The Art of Conducting
'I started playing in orchestras when I was 16. All those years sitting there playing and listening," Gunther Schuller recalls. "I'd look at the music in front of me and listen to what the conductors some of them among the world's most famous were telling us to do. I couldn't understand why the guy's instruction didn't match what I was seeing on the page in front of me."
Schuller believes conductors should follow the composer's directions rather than their own whims. Egos often get out of hand, he says. "In many cases now it turns out to be not just ego but egomania. After all, the most famous conductors have become superstars," he says. "They have become used to the idea they can do anything they want. They can interpret or re-interpret or distort any piece of music.
"These superstar conductors spend their lives flying all over the world conducting first this orchestra, then that one, on two, three, four rehearsals," he says. "That kind of life doesn't encourage the careful study of the music they conduct. So you add ignorance to arrogance and you have a problem."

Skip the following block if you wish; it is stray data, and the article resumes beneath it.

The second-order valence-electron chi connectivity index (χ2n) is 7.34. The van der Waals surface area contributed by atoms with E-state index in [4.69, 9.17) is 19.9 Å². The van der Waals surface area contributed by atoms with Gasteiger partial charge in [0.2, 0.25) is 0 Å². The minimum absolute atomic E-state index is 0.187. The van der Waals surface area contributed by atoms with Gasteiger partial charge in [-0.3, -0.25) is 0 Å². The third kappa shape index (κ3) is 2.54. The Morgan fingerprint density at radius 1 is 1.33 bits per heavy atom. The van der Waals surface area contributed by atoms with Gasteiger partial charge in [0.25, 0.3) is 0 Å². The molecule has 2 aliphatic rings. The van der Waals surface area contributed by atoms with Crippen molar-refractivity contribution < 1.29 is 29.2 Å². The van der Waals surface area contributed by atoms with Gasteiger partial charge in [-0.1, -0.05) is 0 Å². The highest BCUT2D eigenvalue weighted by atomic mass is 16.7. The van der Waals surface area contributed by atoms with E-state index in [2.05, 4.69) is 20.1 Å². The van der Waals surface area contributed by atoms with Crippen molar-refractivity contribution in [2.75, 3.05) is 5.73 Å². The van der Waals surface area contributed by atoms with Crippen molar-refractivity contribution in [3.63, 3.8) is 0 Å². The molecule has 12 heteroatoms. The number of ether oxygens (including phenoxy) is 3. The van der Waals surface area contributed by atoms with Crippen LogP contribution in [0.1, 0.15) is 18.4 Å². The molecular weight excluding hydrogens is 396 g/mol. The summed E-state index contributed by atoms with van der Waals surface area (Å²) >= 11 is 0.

Schuller doesn't allow his students in the Schwietzer Institute to ape the mannerisms of superstars the jumping-jack bounce of Bernstein or eyes-closed ecstasy of Karajan. "I am very strict," he says. "I do not let them get into extravagant, exhibitionistic behavior. They must have a solid basic conducting technique clear and functional. Once that's firmly in place, they can build their own personal touches."
The Schweitzer classes only last for three weeks. Four or five of the group will conduct the Spokane Symphony in a Festival concert at Memorial Field. The others will try out their batons in front of the class during the 6-hour daily sessions.
"Three weeks is a ridiculously short time," Schuller admits, "but one hopes that within those three weeks, one can make an impression that they can take home and work on their problems themselves."
- Travis Rivers